Fashion and Protest: How Blue and Yellow might become the new black

A topless Ukrainian activist of the group "Femen" shouts as she stages a protest at the entrance of the Versace Women's Fall-Winter 2012-13 in Milan
A topless Ukrainian activist of the group "Femen" shouts as she stages a protest at the entrance of the Versace Women's Fall-Winter 2012-13 in Milan Copyright Antonio Calanni/AP
By Olivia Pinnock
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What we wear has a long history of being used as a tool for protest.


In the midst of Milan Fashion Week, the most inspiring street style was not to be found outside the shows of the hottest Italian designers but gathering outside the world's parliamentary buildings.

In cities across the world from Tallinn to Tokyo, Tehran to Tbilisi, protesters gathered over the weekend brandishing the signature blue and yellow of the Ukrainian flag to show support as Russia declared war on its neighbour. An image of an elderly woman dressed in a blue headscarf and yellow jacket, reportedly taken on the Moscow metro, went viral for the brave message of solidarity it sent.

Early signs of the fashion industry wishing to use its voice for the cause also emerged. Giorgio Armani hosted a silent fashion show to acknowledge the sombre mood. One showgoer was spotted outside the Prada catwalk carrying a white bag brandished with “No War In Ukraine” in red letters. At the SAG Awards in California, actress Greta Lee walked the red carpet in a blue and yellow Marc Jacobs ensemble that many took to be a show of support for Ukraine.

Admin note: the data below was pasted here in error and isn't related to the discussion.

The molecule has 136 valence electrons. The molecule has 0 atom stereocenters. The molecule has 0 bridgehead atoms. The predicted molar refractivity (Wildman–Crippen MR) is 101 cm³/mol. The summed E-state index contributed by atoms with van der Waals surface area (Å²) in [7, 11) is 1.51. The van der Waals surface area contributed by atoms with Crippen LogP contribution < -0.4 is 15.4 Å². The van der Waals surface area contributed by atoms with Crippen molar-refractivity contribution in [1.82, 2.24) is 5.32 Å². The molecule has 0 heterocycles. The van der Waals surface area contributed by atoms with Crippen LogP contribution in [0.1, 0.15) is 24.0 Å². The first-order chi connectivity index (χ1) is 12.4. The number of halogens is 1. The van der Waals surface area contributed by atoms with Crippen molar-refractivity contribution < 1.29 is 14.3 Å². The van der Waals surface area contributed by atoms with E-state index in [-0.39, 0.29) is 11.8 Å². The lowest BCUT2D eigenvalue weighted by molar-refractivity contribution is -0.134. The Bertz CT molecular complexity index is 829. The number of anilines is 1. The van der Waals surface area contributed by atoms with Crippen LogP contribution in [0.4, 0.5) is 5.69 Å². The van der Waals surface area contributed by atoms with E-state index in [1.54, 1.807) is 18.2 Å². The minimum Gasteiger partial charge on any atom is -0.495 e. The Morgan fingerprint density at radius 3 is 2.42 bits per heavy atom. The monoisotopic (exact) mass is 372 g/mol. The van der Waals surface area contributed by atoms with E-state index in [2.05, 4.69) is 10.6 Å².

Jordan Strauss/AP
Greta Lee arrives at the 28th annual Screen Actors Guild Awards at the Barker Hangar on Sunday, Feb. 27, 2022, in Santa Monica, CaliforniaJordan Strauss/AP

Hearts on sleeves

What we wear has always been a silent way to share part of ourselves with others and has a long history of being used as a tool for protest. Costume designer and author of Dressing the Resistance: The Visual Language of Protest Through History, Camille Benda says: “Regardless of how obsessed we are with clothing as a person, we do send messages with our clothes. That is a way for us to share information about ourselves with other people. Add your political views or your activist views to that and your clothing can become a canvas.”

Alastair Grant/AP
Vivienne Westwood, left and Katharine Hamnett poses for the media on the doorstep of 10 Downing Street as they help pass on a petition in support of apiaristsAlastair Grant/AP

In some cases, this can very literally be a message printed or painted onto clothing, as with the infamous slogan t-shirts first popularised by British fashion designer Katharine Hamnett in the 1980s. Hamnett wore one of her own designs which read “58% DON’T WANT PERSHING”, a message against nuclear weapons to a reception with then prime minister Margaret Thatcher and went on to create the now infamous “CHOOSE LIFE” t-shirts of the era.

Other times, the message might be more subtle, using the codes and messages that already exist in clothing. Benda has noticed this in the use of Ukrainian folk dress in the recent spate of protests. “I’ve seen a couple of great photos of Ukrainian women wearing flower crowns. That is a typical Eastern European decoration for a woman getting married or a celebration. And then there are the headscarves, I think that's very much referencing the lace and linen headscarves that women would wear with traditional folk dress. It’s the idea of ‘this is my country and my country is represented in the folk dress and the folk art.’”